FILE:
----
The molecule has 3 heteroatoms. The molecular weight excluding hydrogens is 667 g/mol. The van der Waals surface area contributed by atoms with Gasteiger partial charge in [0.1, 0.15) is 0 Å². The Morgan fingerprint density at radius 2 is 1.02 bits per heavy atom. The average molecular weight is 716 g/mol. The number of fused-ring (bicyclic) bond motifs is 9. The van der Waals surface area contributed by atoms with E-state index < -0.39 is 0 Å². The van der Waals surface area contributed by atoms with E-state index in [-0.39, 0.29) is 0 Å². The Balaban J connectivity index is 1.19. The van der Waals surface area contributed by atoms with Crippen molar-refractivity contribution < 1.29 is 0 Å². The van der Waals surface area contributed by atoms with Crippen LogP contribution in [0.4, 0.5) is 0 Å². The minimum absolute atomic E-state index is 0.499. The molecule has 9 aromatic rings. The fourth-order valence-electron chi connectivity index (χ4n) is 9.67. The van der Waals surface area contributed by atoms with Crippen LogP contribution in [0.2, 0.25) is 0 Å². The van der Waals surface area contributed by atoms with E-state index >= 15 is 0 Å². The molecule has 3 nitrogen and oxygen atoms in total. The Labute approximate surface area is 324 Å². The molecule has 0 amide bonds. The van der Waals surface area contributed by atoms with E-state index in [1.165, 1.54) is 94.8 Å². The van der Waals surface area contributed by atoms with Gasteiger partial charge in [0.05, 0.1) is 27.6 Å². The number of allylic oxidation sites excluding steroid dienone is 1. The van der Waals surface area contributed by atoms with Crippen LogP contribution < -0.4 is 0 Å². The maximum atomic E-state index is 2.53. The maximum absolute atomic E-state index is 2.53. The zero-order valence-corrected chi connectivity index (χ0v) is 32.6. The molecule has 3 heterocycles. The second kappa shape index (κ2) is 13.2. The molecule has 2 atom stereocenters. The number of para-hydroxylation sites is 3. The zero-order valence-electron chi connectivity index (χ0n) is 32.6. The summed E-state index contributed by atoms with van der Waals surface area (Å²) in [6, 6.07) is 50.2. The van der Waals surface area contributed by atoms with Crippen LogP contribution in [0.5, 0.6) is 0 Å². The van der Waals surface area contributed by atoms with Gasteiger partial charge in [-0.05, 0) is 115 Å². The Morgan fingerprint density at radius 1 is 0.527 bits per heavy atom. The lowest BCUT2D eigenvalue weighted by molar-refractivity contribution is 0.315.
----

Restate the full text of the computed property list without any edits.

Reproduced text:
The molecule has 3 heteroatoms. The molecular weight excluding hydrogens is 667 g/mol. The van der Waals surface area contributed by atoms with Gasteiger partial charge in [0.1, 0.15) is 0 Å². The Morgan fingerprint density at radius 2 is 1.02 bits per heavy atom. The average molecular weight is 716 g/mol. The number of fused-ring (bicyclic) bond motifs is 9. The van der Waals surface area contributed by atoms with E-state index < -0.39 is 0 Å². The van der Waals surface area contributed by atoms with E-state index in [-0.39, 0.29) is 0 Å². The Balaban J connectivity index is 1.19. The van der Waals surface area contributed by atoms with Crippen molar-refractivity contribution < 1.29 is 0 Å². The van der Waals surface area contributed by atoms with Crippen LogP contribution in [0.4, 0.5) is 0 Å². The minimum absolute atomic E-state index is 0.499. The molecule has 9 aromatic rings. The fourth-order valence-electron chi connectivity index (χ4n) is 9.67. The van der Waals surface area contributed by atoms with Crippen LogP contribution in [0.2, 0.25) is 0 Å². The van der Waals surface area contributed by atoms with E-state index >= 15 is 0 Å². The molecule has 3 nitrogen and oxygen atoms in total. The Labute approximate surface area is 324 Å². The molecule has 0 amide bonds. The van der Waals surface area contributed by atoms with E-state index in [1.165, 1.54) is 94.8 Å². The van der Waals surface area contributed by atoms with Gasteiger partial charge in [0.05, 0.1) is 27.6 Å². The number of allylic oxidation sites excluding steroid dienone is 1. The van der Waals surface area contributed by atoms with Crippen LogP contribution < -0.4 is 0 Å². The maximum atomic E-state index is 2.53. The maximum absolute atomic E-state index is 2.53. The zero-order valence-corrected chi connectivity index (χ0v) is 32.6. The molecule has 3 heterocycles. The second kappa shape index (κ2) is 13.2. The molecule has 2 atom stereocenters. The number of para-hydroxylation sites is 3. The zero-order valence-electron chi connectivity index (χ0n) is 32.6. The summed E-state index contributed by atoms with van der Waals surface area (Å²) in [6, 6.07) is 50.2. The van der Waals surface area contributed by atoms with Crippen LogP contribution in [0.5, 0.6) is 0 Å². The van der Waals surface area contributed by atoms with Gasteiger partial charge in [-0.05, 0) is 115 Å². The Morgan fingerprint density at radius 1 is 0.527 bits per heavy atom. The lowest BCUT2D eigenvalue weighted by molar-refractivity contribution is 0.315.